MS Snowflakes

Is this a death sentence? How am I meant to react to this? I thought MS  was hereditary but no one in my family has it? These are just some of thoughts that came to mind when I was told I might have MS. I recalled giving just £3 to the MSReadathon when I was 12 and felt bad because I hadn’t even read a book. Was this my punishment? How long before I’m going to need an aid walking or a wheelchair? I only ever had one experience in my life of seeing MS first-hand. It was devastating. Not just for Thomas but to those close to him too. My GP soon put my worries at bay but I was hardly vocal about my concerns. I could barely talk. I told her about Thomas and she said it was very unlikely I was going to have the same experience. Peoples knowledge of MS and medications had improved greatly in the 10 years since Thomas had passed away. She arranged for myself and Michelle to come in and meet her a couple of days later so we could both go through our concerns with her. Within those couple of days we got slightly more educated but we still knew very little. The doctor arranged an appointment for me in the Institute of Neurology at the Mater Hospital so we had to wait a few weeks before we could know more.

After we knew more, and had a better idea of what was down the road, I felt comfortable enough telling my mam & dad and eventually my sisters. Telling my folks was never going to be easy. I can’t begin to imagine what it must be like to hear one of your children tell you they have a chronic illness. Particularly when they knew what I had seen years beforehand being so close to Thomas’ family at the time. We did it over a cup of tea, what better way is there? I had Michelle beside me and she was able to put their minds at ease as much as I was.

Telling Kerri was a bit more difficult because I had to do it by myself. I went over to spend a few days with her in England. She picked me up from the airport. We went out for dinner and I eventually managed to tell her back at her house while we were watching a movie. I was texting Michelle to say I couldn’t tell her but, once I did, it was such a relief. She knew it was going to be something like MS. I’d been suffering from a wonky head & blurred vision for such a long time that she’d done a bit of her own investigating. I think she start slagging me more or less straight away; no special treatment for me, I’d expect nothing less from my little sister 🙂 Then of course there’s Donna, who was over in Canada pregnant on her first baby. Her world was going great. I wanted to at least wait until the baby came along until I told her but this was around March and she wasn’t due until July. So my dad told her husband Dave and between us we figured out the right time to tell her. When I told Donna she handled it great like a real big sister – ya could hear the mammy in her already.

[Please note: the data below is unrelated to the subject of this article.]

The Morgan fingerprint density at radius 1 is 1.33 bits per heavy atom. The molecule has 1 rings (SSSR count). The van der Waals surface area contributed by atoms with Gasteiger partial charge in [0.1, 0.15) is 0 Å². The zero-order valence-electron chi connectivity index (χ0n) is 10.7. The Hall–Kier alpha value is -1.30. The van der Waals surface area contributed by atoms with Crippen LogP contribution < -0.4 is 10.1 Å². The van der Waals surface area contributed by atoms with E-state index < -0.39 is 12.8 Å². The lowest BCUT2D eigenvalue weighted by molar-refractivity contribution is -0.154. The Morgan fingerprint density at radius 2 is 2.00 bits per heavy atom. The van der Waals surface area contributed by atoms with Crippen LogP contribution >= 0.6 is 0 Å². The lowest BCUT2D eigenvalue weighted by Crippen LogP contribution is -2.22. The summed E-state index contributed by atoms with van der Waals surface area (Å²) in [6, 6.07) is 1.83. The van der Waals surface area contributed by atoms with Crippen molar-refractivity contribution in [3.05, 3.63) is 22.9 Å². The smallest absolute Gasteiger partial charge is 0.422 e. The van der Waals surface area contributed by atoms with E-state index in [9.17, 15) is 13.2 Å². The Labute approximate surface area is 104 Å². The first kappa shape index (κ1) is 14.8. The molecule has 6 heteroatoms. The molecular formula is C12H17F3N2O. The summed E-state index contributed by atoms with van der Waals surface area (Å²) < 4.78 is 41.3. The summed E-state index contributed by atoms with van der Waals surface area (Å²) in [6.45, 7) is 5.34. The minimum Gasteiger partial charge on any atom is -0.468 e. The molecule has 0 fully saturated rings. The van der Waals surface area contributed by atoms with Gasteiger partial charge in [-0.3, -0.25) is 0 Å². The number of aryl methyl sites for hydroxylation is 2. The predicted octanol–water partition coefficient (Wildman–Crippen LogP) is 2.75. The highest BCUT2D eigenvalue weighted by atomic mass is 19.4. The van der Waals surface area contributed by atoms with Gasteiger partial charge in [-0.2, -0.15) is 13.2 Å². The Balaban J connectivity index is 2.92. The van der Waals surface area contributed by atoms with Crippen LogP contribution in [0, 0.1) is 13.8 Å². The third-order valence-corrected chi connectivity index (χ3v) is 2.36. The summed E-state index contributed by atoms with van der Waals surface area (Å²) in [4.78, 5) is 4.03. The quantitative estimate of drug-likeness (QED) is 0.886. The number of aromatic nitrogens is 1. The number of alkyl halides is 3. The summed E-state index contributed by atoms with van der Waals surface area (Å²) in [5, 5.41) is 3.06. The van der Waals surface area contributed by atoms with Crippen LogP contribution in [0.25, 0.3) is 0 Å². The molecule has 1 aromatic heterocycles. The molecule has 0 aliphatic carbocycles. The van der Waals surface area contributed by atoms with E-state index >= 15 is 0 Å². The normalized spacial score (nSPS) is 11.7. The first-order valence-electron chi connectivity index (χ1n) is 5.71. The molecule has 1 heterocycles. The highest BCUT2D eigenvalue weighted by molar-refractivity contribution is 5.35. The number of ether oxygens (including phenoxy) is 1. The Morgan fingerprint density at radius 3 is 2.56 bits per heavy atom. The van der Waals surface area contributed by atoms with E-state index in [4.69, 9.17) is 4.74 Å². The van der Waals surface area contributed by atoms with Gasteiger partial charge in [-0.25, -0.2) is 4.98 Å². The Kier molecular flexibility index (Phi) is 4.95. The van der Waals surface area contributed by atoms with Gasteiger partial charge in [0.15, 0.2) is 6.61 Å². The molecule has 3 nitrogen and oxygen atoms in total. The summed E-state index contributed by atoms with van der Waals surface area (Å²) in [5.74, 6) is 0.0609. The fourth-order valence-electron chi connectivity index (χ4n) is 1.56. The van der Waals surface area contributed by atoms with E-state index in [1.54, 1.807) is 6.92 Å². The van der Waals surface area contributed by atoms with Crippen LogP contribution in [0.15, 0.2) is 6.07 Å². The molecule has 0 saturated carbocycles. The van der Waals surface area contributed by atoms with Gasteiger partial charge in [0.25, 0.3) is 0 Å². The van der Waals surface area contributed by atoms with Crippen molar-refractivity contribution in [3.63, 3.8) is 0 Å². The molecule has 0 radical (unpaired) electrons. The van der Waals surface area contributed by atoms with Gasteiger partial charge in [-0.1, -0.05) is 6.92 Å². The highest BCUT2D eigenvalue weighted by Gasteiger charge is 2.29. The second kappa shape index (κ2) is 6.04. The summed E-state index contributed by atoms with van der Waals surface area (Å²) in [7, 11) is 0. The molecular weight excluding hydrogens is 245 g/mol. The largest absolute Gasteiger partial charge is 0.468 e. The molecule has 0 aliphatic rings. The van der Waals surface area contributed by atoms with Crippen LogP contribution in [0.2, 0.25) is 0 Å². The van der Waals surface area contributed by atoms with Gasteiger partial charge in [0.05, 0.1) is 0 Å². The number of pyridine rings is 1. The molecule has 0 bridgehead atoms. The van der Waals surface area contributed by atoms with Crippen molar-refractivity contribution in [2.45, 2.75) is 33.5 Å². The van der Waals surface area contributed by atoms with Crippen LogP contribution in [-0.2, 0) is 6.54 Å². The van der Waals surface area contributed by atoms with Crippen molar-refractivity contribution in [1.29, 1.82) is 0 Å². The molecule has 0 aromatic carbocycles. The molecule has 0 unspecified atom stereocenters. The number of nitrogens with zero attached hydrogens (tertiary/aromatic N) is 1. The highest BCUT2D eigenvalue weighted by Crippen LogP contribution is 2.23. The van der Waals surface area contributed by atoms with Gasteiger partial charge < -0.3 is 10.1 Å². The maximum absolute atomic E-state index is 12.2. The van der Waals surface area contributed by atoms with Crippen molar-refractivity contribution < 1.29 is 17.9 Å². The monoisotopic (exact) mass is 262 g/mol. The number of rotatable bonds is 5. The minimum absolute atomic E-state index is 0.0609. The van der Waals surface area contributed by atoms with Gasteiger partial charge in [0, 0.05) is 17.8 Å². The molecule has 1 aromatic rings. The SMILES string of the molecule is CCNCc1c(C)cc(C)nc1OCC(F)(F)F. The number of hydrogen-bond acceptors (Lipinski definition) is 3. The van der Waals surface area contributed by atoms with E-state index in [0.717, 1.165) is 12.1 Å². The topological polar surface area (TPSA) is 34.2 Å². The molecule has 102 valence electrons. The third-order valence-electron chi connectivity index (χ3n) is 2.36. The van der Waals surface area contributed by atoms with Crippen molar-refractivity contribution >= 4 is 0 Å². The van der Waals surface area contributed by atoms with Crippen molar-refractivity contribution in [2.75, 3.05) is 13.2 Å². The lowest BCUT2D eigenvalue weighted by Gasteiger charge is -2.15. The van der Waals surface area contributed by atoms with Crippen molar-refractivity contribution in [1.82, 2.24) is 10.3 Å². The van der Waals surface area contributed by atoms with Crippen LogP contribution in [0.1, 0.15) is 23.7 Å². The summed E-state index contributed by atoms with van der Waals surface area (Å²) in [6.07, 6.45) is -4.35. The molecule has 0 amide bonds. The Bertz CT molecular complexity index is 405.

The Byrne’s doing shots at our cousins wedding a few years back  

My fear in telling people was that they would associate me with really sad stories such as what I had seen with Thomas. I also followed Marie Fleming’s story quite closely. You’re only ever going to hear the extreme stories in the news. For the most part people didn’t really know too much about MS, when I told them that’s what’s been wrong with me, which was a bit of a relief. I suppose I’d only ever paid attention to news stories regarding it and never heard any stories were people get on with it and live relatively normal lives. Even in recent films I’ve watched (Trainwrecked and X+Y) MS comes across as harsh and brutal which it can be but not always. Now I really listen out for MS good news stories and they’re regular enough. Just like no snowflake is meant to be the same, no one person has totally the same type of MS. We’re all a bunch of MS snowflakes 🙂